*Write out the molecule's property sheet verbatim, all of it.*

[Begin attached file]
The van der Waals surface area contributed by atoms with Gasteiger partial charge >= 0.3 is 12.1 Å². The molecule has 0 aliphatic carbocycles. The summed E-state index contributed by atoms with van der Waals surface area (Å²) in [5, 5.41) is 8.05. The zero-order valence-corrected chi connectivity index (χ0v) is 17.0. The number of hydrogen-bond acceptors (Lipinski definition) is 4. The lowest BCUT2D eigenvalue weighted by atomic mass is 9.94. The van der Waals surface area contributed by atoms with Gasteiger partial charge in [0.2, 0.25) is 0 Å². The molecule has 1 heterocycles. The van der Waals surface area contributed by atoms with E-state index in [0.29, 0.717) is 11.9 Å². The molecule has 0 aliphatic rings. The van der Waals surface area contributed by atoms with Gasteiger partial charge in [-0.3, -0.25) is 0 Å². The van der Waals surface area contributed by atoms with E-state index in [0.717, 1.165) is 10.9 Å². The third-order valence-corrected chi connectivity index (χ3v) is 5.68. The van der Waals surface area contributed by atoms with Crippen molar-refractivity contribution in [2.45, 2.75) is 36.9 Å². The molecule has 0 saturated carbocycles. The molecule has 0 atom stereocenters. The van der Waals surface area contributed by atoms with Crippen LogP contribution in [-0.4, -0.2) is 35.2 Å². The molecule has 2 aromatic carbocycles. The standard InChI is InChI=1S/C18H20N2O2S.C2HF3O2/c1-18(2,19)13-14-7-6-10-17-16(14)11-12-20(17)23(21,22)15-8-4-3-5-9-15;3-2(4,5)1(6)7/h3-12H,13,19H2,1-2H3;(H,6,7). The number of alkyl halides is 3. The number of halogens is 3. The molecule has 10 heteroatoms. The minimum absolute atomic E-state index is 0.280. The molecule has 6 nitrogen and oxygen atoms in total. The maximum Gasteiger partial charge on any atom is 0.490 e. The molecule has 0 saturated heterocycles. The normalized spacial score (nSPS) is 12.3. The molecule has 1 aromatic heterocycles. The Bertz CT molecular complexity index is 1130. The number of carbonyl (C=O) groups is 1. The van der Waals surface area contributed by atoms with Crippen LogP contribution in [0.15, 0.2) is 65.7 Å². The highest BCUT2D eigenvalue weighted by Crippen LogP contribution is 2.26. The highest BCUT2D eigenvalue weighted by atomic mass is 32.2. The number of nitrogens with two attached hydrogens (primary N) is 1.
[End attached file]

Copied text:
The van der Waals surface area contributed by atoms with Gasteiger partial charge >= 0.3 is 12.1 Å². The molecule has 0 aliphatic carbocycles. The summed E-state index contributed by atoms with van der Waals surface area (Å²) in [5, 5.41) is 8.05. The zero-order valence-corrected chi connectivity index (χ0v) is 17.0. The number of hydrogen-bond acceptors (Lipinski definition) is 4. The lowest BCUT2D eigenvalue weighted by atomic mass is 9.94. The van der Waals surface area contributed by atoms with Gasteiger partial charge in [0.2, 0.25) is 0 Å². The molecule has 1 heterocycles. The van der Waals surface area contributed by atoms with E-state index in [0.29, 0.717) is 11.9 Å². The molecule has 0 aliphatic rings. The van der Waals surface area contributed by atoms with Gasteiger partial charge in [-0.3, -0.25) is 0 Å². The van der Waals surface area contributed by atoms with E-state index in [0.717, 1.165) is 10.9 Å². The third-order valence-corrected chi connectivity index (χ3v) is 5.68. The van der Waals surface area contributed by atoms with Crippen molar-refractivity contribution in [2.45, 2.75) is 36.9 Å². The molecule has 0 saturated carbocycles. The molecule has 0 atom stereocenters. The van der Waals surface area contributed by atoms with Crippen LogP contribution in [-0.4, -0.2) is 35.2 Å². The molecule has 2 aromatic carbocycles. The standard InChI is InChI=1S/C18H20N2O2S.C2HF3O2/c1-18(2,19)13-14-7-6-10-17-16(14)11-12-20(17)23(21,22)15-8-4-3-5-9-15;3-2(4,5)1(6)7/h3-12H,13,19H2,1-2H3;(H,6,7). The number of alkyl halides is 3. The number of halogens is 3. The molecule has 10 heteroatoms. The minimum absolute atomic E-state index is 0.280. The molecule has 6 nitrogen and oxygen atoms in total. The maximum Gasteiger partial charge on any atom is 0.490 e. The molecule has 0 saturated heterocycles. The normalized spacial score (nSPS) is 12.3. The molecule has 1 aromatic heterocycles. The Bertz CT molecular complexity index is 1130. The number of carbonyl (C=O) groups is 1. The van der Waals surface area contributed by atoms with Crippen LogP contribution in [0.15, 0.2) is 65.7 Å². The highest BCUT2D eigenvalue weighted by Crippen LogP contribution is 2.26. The highest BCUT2D eigenvalue weighted by atomic mass is 32.2. The number of nitrogens with two attached hydrogens (primary N) is 1.